Do gut bacteria influence colon cancer progression, and how can diet help?
14 July 2021
Changes in protein or fibre content of a person’s diet can increase bacteria that are linked to colorectal cancer.
Certain species of bacteria, such as Fusobacterium nucleatum and Parvimonas micra have been linked to colorectal cancer based on enrichment in cancerous lesions. Avery Robinson, PhD Candidate at the University of Guelph, Canada, is investigating how diet affects bacterial metabolites produced by the microbiome.
The model the team used allows researchers to investigate the direct impact of diet on bacterial communities collected from people with colorectal cancer, and how these changes might impact colon cells. “The truly exciting aspect of this research is the power of combining complex gut community modelling with in vitro colonic organoid culture for studying interactions between gut microbial metabolites and human colonic cells in a tightly controlled manner,” explained Robinson.
They found that when given a high protein diet, the model bacterial ecosystem contained higher levels of the bacteria Fusobacterium nucleatum and Parvimonas micra, both of which are associated with colorectal cancer. “It was surprising to see such a clear enrichment of colorectal cancer-linked species,” said Robinson.
Depending on which diet gut microbes are provided, levels of metabolites produced by the gut microbiome vary. Changes in diet can have a profound impact on this complex community of micro-organisms that reside in the gut, according to Robinson. She said, “microbes capable of metabolising substrates that are abundant in a new diet can become enriched within the gut community of the host consuming that diet. Depending on the substrates in this diet and the range of substrates a given microbe can use, microbes may shift their metabolic strategies. Consequently, different microbial metabolites, and different concentrations of metabolites, may be produced as a result of consuming this new diet.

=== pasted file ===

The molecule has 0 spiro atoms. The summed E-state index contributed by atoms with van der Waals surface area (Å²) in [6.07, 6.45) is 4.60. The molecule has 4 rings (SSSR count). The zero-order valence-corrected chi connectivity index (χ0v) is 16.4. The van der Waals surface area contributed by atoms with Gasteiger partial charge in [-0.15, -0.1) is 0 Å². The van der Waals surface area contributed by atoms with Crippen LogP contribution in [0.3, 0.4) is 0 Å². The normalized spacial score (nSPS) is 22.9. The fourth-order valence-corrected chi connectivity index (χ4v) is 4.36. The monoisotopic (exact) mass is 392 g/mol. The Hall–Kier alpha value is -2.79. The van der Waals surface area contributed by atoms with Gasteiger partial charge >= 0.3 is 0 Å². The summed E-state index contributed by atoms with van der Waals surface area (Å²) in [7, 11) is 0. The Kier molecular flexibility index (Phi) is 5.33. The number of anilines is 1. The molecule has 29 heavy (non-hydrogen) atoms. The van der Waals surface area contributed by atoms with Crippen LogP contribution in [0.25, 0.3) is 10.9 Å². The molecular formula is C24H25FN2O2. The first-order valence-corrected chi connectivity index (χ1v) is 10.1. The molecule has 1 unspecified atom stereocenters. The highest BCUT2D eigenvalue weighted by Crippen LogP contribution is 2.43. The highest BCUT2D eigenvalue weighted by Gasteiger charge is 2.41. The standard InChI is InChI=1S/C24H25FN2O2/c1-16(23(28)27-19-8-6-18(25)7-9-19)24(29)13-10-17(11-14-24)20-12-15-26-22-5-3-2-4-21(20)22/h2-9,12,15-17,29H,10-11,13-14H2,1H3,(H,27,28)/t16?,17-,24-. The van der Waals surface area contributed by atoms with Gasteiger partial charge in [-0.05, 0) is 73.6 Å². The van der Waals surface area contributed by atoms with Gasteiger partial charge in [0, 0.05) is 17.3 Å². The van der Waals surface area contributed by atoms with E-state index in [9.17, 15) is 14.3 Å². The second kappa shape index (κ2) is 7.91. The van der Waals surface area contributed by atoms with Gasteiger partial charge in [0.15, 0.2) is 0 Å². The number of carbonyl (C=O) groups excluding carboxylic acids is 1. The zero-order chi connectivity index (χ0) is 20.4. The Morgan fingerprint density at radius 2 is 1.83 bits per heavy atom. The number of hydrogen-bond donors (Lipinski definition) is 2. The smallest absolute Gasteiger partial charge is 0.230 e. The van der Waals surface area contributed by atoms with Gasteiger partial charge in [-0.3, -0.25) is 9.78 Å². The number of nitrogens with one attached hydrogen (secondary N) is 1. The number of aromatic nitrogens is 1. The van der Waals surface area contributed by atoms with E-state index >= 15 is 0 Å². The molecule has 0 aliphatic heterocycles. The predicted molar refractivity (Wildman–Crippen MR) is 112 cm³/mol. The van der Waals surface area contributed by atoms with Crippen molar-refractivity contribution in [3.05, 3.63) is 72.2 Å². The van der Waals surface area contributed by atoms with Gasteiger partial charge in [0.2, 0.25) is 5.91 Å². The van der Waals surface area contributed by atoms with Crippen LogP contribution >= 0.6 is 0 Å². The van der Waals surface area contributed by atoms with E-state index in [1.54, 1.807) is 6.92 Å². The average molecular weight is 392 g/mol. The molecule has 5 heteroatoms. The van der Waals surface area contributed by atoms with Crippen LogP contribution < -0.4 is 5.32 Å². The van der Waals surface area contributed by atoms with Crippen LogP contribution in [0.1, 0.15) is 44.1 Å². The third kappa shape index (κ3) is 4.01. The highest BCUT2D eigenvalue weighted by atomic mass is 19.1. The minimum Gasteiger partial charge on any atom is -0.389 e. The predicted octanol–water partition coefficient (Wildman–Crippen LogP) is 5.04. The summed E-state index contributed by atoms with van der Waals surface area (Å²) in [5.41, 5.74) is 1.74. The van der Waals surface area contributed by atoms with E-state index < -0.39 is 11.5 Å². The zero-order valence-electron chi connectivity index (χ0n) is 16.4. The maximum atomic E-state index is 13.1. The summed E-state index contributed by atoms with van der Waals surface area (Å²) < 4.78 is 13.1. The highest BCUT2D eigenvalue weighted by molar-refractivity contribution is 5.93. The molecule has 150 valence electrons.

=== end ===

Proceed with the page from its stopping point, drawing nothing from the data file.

“The gut microbiota and human colonic cells are in constant communication via metabolite flux,” she said. “Shifts in gut microbial metabolites could have impacts that range from beneficial – for example, by encouraging colonic epithelial integrity – to unfavourable, such as promoting inflammation.”
Gut micro-organisms are understood to have a wide-ranging impact on human health in both positive and negative ways, according to Robinson. “The influence of the gut microbiota on human health in general, not just colonic health, is an exciting field of research. Shifts in gut microbiota function brought on by diet may affect human health in a wide variety of ways that are not yet well understood, and could definitely have an impact beyond the GI tract.”
Avery Robinson will present her data at the Microbiology Society’s Focused Meeting Anaerobe 2021: The Microbiota and Beyond. Her talk, titled ‘Protein- and fibre-enriched diets modify the structure and function of a defined colorectal cancer patient gut community and modulate colon organoid transcriptional response’, will take place at 15:00 on Thursday 15 July, 2021.